Data for our study came from two extant surveys: the National Survey of Mental Health and Wellbeing (NSMHWB 19978) and the 2001 National Health Survey (NHS 20019). These are large (respectively, n = 10 641 and n = 17 918) surveys of adult Australians carried out by the Australian Bureau of Statistics. The NSMHWB was conducted in 1997 and involved persons aged 18 and over. The NHS 2001 is part of a series undertaken by the Australian Bureau of Statistics on a regular basis. The latter included participants under 18 years, but in our study only responses of adults were used.

Candidate index items

Potential items for the index came from the 10-item Kessler Psychological Distress Scale (K10). 10 These items were chosen because they cover core depressive symptoms, have been shown to have good ability to detect non-specific psychiatric distress (as indicated by high values for the areas under their receiver operating characteristic curves),10 and were utilised in both the NSMHWB and the NHS 2001.

The items shown in Box 2 were administered in the two surveys, with each question commencing “During the past 30 days, how much of the time did you feel . . . . Responses by the individuals sampled were on a five-point Likert scale running from “all of the time”, “most of the time”, “some of the time”, “a little of the time” to “none of the time”. “Item 3” was administered contingent on the response to “Item 2”, so that respondents who indicated that they were “nervous” “none of the time” were not asked whether they were “so nervous cannot calm down”. In the analyses below, responses to the contingent item were imputed as “none of the time”. This pattern of contingency also applied to “Item 6”.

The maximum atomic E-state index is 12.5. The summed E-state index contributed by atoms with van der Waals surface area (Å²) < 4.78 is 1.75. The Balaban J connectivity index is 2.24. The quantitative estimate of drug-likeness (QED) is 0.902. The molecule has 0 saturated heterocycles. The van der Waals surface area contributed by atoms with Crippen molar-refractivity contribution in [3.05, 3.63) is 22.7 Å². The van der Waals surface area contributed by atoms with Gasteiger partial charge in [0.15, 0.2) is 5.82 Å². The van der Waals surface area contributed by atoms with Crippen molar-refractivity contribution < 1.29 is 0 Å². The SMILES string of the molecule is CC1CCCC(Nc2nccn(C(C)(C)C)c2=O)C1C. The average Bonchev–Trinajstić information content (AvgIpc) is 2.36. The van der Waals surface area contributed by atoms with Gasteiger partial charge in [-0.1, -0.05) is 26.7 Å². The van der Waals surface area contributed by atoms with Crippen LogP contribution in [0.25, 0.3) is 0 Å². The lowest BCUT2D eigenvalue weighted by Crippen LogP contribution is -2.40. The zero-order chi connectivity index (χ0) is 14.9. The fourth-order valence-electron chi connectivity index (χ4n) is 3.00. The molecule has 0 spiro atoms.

Criterion diagnoses

The NSMHWB dataset includes diagnoses of depression meeting DSM-IV and ICD-10 criteria prevalent over the preceding 1 month or 1 year. Diagnoses were made using the computerised version of the Composite International Diagnostic Interview (CIDI-A). 11

Development of the Index

Development of the National Depression Index involved four steps.

  • Confirmatory factor analyses (Box 3) were undertaken of all K10 items using data from the NSMHWB. A diagnosis of depression (case/non-case) was also included in these analyses. The loading of the depression diagnosis on a single common factor was fixed at unity, while the K10 items on this factor were allowed to vary (see Box 2). This structure effectively aligns the factor with clinically defined depression, so that the loadings of the K10 items on this factor are those on a depression factor. A number of different diagnoses of mood disorder were used in separate factor analyses. These included ICD-10 and DSM-IV criteria for depression covering 1-month and 1-year prevalences, and for dysthymia. Diagnoses that differentiated between levels of severity were coded as “mild”, “moderate” or “severe”. The statistical program Mplus 2.112 was used for this analysis. Weighted least-squares estimation, with sampling weights reflecting the structure of the Australian population, was used together with robust standard errors and mean- and variance-adjusted χ2 test statistics.